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District Court of Appeal, Fourth District, California.

The PEOPLE of the State of California, Plaintiff and Respondent, v. Ralph Charles MENDOZA, Defendant and Appellant.*

Cr. 1391.

Decided: October 31, 1958

Edgar G. Langford and J. Perry Langford, San Diego, for appellant. Edmund G. Brown, Atty. Gen., and Joe J. Yasaki, Deputy Atty. Gen., for respondent.

Defendant Ralph Charles Mendoza was charged with two counts of Robbery (Pen.Code, Sec. 211) and with two prior felony convictions. In a separate information his co-defendants, Joe Lloyd Goessman and Richard Brown, were also charged with two counts of robbery based on the same facts alleged in the information against Mendoza. It was also alleged in the latter information that at the time of the commission of the offense the defendant Goessman was armed with a deadly weapon. A motion for a new trial was denied and the three defendants were sentenced to imprisonment in the state prison. Defendant Mendoza appeals from the judgment of conviction and the order denying his motion for a new trial.

During the early morning hours on February 12, 1958, David Miramontes and Edwin Austin, students at the San Diego State College, were working part time at the P & R Liquor Store in San Diego. As was their custom, they removed all money in the cash register in excess of $100 and placed it in the safe, leaving $15 or $20 in silver and the rest in currency in the cash register for the next day. Fifteen or twenty minutes later appellant and defendant Goessman entered the store. Austin asked them if he could help them. Austin and appellant went to the wine section of the store and appellant picked out a bottle of wine. When Austin reached for the bottle, appellant told him to stand still and then told him to lie down on the floor behind the counter with his hands stretched out. Goessman then told Miramontes not to move and pulled an automatic pistol from his jacket pocket and told Miramontes to open the cash register. After Miramontes had complied with this order, he was ordered to go over and lie down next to Austin and stretch his arms out. Appellant then took wrist watches from Austin and Miramontes and Miramontes heard some one taking money from the cash register. Appellant and Goessman then left the store and the police were called. All of the bills and 50¢ pieces were taken from the cash register.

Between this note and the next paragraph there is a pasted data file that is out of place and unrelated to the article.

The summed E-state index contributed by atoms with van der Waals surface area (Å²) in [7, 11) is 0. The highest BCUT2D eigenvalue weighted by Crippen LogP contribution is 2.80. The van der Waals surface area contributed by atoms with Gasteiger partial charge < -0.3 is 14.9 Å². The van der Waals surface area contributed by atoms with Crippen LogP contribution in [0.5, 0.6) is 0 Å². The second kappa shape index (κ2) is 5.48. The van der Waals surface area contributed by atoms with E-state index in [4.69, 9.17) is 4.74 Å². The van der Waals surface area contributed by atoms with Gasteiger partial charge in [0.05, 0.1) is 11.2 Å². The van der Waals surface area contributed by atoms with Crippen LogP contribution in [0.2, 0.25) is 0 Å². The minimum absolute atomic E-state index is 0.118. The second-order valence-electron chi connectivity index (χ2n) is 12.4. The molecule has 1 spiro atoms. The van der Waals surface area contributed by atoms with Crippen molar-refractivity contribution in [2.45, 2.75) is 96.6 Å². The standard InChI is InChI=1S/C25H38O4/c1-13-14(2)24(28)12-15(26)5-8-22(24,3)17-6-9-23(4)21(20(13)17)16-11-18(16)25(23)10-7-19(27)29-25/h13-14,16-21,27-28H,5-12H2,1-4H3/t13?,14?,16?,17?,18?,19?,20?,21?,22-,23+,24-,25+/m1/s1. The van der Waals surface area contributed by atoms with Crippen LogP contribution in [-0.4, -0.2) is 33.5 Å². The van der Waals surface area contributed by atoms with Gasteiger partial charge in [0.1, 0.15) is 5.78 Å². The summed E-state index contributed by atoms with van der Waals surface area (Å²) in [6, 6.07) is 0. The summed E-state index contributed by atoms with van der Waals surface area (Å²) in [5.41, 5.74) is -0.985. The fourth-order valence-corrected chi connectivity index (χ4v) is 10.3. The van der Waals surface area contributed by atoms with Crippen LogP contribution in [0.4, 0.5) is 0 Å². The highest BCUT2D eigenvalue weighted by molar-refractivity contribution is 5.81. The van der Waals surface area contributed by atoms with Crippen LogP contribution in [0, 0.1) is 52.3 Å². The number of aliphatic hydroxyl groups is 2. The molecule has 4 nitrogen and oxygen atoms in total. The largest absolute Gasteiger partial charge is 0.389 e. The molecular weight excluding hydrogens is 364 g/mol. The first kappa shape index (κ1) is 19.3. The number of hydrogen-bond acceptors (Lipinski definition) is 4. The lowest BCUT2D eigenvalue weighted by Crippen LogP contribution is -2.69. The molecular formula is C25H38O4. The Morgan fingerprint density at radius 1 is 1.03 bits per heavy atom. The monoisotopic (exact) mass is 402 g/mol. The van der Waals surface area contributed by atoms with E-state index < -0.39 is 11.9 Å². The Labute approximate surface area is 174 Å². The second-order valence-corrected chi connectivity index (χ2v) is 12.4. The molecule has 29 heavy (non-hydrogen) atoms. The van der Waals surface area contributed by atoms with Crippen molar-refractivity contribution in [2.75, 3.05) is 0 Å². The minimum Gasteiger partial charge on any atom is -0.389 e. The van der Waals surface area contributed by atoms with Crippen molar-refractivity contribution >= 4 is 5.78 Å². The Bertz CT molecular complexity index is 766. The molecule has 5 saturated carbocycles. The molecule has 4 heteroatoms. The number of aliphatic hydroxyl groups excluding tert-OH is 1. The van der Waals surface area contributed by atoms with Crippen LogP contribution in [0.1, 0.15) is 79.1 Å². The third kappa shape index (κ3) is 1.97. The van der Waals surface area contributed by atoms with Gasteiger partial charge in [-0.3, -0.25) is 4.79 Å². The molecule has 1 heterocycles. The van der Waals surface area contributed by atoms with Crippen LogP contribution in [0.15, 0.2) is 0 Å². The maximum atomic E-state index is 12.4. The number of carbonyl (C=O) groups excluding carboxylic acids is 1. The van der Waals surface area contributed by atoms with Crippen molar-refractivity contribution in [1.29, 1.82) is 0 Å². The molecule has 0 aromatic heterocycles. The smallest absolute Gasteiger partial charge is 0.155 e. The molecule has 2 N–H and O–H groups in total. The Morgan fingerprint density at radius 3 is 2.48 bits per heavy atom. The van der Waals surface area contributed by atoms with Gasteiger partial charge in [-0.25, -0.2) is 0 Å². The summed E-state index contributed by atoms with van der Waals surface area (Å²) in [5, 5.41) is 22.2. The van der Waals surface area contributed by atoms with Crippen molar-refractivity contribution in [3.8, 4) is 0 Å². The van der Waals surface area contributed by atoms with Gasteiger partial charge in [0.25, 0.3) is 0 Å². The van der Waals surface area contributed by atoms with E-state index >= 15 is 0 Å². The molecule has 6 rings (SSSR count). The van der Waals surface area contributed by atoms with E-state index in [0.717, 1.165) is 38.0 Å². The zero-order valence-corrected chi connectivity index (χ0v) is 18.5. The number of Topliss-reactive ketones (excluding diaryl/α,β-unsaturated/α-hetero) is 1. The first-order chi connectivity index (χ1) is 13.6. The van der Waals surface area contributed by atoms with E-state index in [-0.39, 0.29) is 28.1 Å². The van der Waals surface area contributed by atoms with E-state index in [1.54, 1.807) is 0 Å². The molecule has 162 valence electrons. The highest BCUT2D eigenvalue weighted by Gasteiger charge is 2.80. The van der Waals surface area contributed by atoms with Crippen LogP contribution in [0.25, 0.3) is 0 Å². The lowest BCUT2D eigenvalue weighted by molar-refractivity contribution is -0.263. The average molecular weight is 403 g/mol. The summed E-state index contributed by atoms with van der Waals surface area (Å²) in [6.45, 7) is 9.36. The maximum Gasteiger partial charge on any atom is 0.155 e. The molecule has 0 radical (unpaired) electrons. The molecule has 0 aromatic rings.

On March 11, 1958, defendant Goessman was arrested and when questioned by a police officer, stated that he knew nothing about the robbery. He was asked ‘who he was with’ and stated that he was with Mendoza and Brown; that he had received some money and that he had thrown the robbery gun in the bay approximately two days before his arrest.

On March 11, 1958, defendant Brown, when questioned by a police officer relative to his participation in the robbery, stated he was the driver of the car and did not go into the store; that he had received money for his part in the robbery but did not remember the exact amount. When asked ‘who he was with’ he stated that he was with appellant and Goessman.

Appellant first contends that the court erred in admitting into evidence the statements of Goessman and Brown made to the police officer to the effect that appellant was with them at the time of the robbery. There is no merit to this contention. Where, as here, the jury were properly admonished and instructed by the court that such testimony could be considered only as against the defendant making the statement and the statements implicated the defendant, Goessman and Brown in the commission of the robbery, there was no error in admitting the questioned statements in evidence. People v. Mullins, 145 Cal.App.2d 667, 671, 303 P.2d 58; People v. Matthew, 194 Cal. 273, 279, 228 P. 424; People v. Gidney, 10 Cal.2d 138, 144, 73 P.2d 1186; People v. Koening, 29 Cal.2d 87, 94, 173 P.2d 1.